In the Baltic oil shale (Kukruse Stage, Caradoc) probable worm borings are known from bryozoan colonies in the Leningrad Region in NW Russia (Fig. 1). These borings were originally identified by Hecker as Hicetes (Hecker 1928), but they closely resemble Trypanites weisei as figured by Bromley (1972).

Recently, shell borings closely resembling those of Trypanites were discovered in the Arenig brachiopod Antigonambonites from Baltica. The oldest known material was collected from strata of the Volkhov Stage in the Leningrad Region of Northwest Russia and North Estonia. Lower and lowermost Middle Ordovician rocks in that area represent a condensed sequence, resulting from slow sedimentation in a relatively shallow epicontinental sea that was starved of siliciclastic sediments (Jaanusson 1973). During the Arenig, the Baltic craton was positioned approximately 60 degrees south of the equator, and the area experienced a temperate climate (Torsvik 1998).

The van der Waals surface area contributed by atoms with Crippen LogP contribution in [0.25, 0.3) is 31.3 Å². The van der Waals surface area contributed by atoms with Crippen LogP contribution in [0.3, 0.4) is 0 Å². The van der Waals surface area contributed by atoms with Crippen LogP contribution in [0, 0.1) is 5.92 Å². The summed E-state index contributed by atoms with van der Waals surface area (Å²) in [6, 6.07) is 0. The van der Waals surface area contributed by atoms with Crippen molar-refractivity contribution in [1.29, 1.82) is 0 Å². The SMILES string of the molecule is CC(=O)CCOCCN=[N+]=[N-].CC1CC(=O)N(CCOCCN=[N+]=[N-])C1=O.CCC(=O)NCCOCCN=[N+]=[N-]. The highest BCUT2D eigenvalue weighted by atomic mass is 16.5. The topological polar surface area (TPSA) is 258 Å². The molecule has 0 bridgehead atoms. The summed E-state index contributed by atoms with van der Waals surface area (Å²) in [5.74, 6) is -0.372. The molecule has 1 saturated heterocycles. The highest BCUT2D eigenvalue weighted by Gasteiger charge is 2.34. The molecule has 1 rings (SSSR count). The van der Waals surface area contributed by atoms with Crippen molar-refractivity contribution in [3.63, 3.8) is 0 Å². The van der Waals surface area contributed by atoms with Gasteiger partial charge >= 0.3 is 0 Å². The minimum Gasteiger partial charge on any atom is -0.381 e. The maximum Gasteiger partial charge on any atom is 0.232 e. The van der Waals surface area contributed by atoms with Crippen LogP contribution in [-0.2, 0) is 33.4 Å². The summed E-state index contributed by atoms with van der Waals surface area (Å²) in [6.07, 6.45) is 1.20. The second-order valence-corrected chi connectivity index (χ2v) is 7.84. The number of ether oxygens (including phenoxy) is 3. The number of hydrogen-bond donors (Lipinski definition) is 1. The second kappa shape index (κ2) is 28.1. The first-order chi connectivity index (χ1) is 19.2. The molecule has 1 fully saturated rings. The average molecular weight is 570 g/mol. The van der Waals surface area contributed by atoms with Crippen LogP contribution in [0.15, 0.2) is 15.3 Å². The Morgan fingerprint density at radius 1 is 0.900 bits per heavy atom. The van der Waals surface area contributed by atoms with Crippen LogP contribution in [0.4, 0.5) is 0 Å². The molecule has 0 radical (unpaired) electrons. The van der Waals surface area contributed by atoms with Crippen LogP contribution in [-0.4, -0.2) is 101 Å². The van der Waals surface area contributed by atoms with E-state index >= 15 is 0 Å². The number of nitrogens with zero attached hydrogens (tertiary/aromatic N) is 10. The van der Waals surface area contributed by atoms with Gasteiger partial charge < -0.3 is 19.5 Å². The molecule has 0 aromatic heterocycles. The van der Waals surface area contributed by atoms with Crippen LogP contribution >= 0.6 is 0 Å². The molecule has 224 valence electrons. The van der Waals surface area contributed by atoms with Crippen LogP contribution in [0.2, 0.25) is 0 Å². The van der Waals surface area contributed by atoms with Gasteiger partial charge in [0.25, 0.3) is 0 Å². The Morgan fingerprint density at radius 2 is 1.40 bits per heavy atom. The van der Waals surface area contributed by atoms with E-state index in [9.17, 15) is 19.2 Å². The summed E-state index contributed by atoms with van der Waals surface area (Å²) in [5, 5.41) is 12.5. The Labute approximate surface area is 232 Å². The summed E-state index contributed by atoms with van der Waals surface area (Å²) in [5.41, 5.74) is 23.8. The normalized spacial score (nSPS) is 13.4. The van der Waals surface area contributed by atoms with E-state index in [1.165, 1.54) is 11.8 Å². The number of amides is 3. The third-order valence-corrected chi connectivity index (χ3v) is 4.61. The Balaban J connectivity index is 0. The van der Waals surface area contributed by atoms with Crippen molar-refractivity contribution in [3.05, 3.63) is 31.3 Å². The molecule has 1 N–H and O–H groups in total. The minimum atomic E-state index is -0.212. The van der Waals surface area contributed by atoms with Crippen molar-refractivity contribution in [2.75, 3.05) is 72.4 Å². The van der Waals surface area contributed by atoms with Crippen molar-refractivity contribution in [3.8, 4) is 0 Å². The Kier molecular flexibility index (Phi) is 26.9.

Antigonambonites planus is a finely costate, biconvex to slightly convexoconcave, relatively large and thick-shelled polytoechiid brachiopod, without a functional pedicle (Popov et al. 2001), which has previously been classified as a clitambonitid (Rubel & Wright 2000). The Antigonambonites specimens yielding Trypanites borings were collected from the strata of the Volkhov Stage (Arenig) of the Baltic Basin (see Figs. 1 and 2). Most specimens were collected from the clay intercalations of limestone beds. The specimens from the clay intercalations were easily cleaned from sediment using a toothbrush and water. The collection of Antigonambonites valves from eight different localities in North Estonia and Northwest Russia (Table 1) yielded 34 specimens with Trypanites borings out of a total of 199 valves (76 dorsal and 123 ventral valves) studied. The whole collection of Antigonambonites contains 61.8% slightly thicker and more resistant ventral valves, and 38.2% thinner and weaker dorsal valves. The borings are preserved in the form of tubular carbonate sediment fillings within the calcitic brachiopod shell. Shell thickness of the adult Antigonambonites in the collection varies between 0.3 and 3.0 mm. The average shell width is 1.3-35 mm and length 8.0-26 mm. The average boring frequency for Antigonambonites planus is 17.1% (Table 1). The smallest valve with borings is 10 mm long and 1.3 mm wide; in the smaller 26 valves throughout the whole collection no shell borings have been found.